I’ve just returned from the American Association of School Librarians National Conference in sunny Reno, Nevada. While there, I attended a number of great sessions of interest to YALSA members. Here are some highlights:
The opening general session featured speaker Dan Pink, author of A Whole New Mind and Free Agent Nation, and a contributing editor of Wired magazine. His take-home message was that the world now needs and values adults who are artistic, empathic, and inventive. It’s no longer sufficient to (merely) be skilled in logical, linear, and analytical thinking to achieve economic success. Pink was a dynamic and entertaining speaker. He described how his attendance at law school permanently and profoundly improved his earning power â€“ because law school was where he met his wife. His less than stellar academic performance there â€œmade the top 90% of the class possible.â€
I attended two very good sessions on Web 2.0 tools in school libraries, one by Annette Lamb and the other by the team of Shayne Russell and Sophie Brookover (Sophie was unable to attend in person). Annette emphasized that it’s not necessary to use a lot of new tools. Rather it’s more important to use new ways of thinking about the tools. We should think in terms of moving from e-learning to c-learning – using Web 2.0 tools for connection, cooperation, collaboration, and so on. She suggested that we give Second Life a couple more years to become easier to implement before we really see its potential in school settings. Shayne’s presentation made me impatient to get home and try out some things now. She shared concrete examples of using resources like Flickr, del.icio.us, blogs, and wikis to transform and improve student learning. Shayne and Annette both emphasized the benefits of using free and open source applications whenever possible. I wasn’t able to attend Joyce Valenza’s inspirational presentation on Web 2.0 and information fluency, which was so oversubscribed that a second session was arranged for the next day.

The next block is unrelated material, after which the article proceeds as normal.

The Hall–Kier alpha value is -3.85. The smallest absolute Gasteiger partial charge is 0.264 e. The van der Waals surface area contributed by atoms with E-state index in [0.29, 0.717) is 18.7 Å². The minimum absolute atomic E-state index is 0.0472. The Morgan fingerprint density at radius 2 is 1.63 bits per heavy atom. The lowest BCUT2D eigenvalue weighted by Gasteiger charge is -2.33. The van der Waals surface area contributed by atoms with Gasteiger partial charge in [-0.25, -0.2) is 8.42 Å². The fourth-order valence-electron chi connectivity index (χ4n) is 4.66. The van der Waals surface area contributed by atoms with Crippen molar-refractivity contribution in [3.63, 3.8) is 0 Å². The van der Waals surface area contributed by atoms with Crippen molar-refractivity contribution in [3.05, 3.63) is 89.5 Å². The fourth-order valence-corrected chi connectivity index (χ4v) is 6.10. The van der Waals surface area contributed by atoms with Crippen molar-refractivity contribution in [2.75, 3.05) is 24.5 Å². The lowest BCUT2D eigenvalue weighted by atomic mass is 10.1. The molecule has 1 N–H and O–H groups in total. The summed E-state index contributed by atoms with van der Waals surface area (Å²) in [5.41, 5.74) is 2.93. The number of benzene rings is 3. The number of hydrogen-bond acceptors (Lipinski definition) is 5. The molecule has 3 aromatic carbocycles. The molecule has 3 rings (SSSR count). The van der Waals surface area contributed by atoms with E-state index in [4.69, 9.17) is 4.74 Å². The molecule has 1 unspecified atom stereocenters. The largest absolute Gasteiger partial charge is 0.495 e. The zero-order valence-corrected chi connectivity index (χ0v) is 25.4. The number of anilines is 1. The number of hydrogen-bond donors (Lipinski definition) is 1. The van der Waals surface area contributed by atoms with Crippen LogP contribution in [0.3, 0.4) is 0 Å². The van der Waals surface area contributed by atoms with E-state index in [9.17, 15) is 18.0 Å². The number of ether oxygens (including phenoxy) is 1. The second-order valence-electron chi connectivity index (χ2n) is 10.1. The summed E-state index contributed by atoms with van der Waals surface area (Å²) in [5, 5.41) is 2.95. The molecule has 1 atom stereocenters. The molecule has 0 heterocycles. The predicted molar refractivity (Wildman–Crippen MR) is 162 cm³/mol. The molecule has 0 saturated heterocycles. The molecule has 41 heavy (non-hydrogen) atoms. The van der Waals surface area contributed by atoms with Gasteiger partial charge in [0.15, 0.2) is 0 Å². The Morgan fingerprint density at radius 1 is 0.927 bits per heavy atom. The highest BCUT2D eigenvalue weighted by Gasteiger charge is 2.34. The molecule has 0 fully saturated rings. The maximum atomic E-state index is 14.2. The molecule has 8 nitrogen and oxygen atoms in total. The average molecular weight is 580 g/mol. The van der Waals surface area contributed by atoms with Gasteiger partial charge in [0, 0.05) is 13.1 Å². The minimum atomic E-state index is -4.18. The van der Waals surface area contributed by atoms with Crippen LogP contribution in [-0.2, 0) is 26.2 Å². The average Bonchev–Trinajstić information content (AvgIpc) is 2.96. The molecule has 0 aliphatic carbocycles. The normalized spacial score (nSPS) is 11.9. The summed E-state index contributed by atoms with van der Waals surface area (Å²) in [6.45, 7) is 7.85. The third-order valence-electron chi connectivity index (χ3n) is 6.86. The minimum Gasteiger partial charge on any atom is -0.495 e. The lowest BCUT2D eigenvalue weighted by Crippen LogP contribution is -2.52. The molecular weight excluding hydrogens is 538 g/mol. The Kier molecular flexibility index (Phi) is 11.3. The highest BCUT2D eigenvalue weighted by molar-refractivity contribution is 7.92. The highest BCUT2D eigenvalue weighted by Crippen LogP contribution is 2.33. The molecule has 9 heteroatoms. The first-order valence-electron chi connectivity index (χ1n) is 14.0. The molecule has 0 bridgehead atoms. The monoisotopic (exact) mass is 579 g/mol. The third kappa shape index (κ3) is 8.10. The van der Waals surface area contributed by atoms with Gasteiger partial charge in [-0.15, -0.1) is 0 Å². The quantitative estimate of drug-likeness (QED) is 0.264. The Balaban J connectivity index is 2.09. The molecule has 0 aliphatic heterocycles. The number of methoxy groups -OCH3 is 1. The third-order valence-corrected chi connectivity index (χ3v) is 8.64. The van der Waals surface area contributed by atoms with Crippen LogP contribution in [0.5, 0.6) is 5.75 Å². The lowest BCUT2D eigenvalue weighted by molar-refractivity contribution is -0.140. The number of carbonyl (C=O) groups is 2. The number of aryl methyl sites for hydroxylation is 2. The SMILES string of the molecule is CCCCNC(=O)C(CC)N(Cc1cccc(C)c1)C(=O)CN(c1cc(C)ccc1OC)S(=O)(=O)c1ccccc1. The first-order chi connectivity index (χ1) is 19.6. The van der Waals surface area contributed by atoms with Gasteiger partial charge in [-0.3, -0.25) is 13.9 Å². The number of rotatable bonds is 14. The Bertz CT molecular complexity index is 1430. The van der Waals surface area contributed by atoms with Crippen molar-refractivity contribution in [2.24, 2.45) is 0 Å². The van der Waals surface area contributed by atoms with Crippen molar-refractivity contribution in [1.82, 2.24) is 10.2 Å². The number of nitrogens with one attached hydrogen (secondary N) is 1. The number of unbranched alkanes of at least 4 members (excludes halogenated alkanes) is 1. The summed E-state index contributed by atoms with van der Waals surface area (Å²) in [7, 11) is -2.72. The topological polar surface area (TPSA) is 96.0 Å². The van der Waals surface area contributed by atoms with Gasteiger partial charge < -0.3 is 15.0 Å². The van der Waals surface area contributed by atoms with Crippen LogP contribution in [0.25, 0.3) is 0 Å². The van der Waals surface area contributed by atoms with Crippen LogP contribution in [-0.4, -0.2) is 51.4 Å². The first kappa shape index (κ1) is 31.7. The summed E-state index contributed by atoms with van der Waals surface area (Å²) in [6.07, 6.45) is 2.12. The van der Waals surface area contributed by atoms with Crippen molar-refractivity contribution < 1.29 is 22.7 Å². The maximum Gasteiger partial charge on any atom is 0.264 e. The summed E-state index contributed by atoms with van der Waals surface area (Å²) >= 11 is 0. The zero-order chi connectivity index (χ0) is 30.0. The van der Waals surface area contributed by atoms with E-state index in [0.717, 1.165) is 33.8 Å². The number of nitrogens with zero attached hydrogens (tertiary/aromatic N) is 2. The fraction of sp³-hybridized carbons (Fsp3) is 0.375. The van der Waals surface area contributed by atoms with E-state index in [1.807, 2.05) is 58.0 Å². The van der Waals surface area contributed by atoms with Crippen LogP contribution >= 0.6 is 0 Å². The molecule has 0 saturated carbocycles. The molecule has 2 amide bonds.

YALSA’s own Francisca Goldsmith did a stellar job presenting ideas for how to celebrate the upcoming Teen Tech Week (TTW) in school libraries. She took a low-tech approach to the event, reminding participants that we need not be limited in our celebrations by a lack of expensive technology. Even paints, pencils, and hand-cranked ice cream makers involve forms of technology. A few members of the audience described their own programming from last year’s inaugural Teen Tech Week. One participant sagely advised the group: “If you are going to plan a graffiti wall, don’t tell your principal in advance.” Others were concerned that the upcoming TTW, to be celebrated the first full week of March 2008, would be taking place during peak standardized testing season in their schools. As a member of the TTW committee, I assured them that TTW was bigger than its assigned week and could really be celebrated at a time most convenient for their schools.
A major event of the conference was the release of AASL’s new Standards for the 21st-Century Learner. The four standards are prefaced by a set of common beliefs. Each standard is accompanied by a set of skills, “dispositions in action,” responsibilities, and self-assessment strategies. I went to one of the sessions given by task force members Cassandra Barnett and Barbara Stripling, who walked participants through several examples of standards implementation. The new standards replace the standards for student learning published in Information Power, published in 1998.
For more coverage of the AASL conference, check out the AASL blog.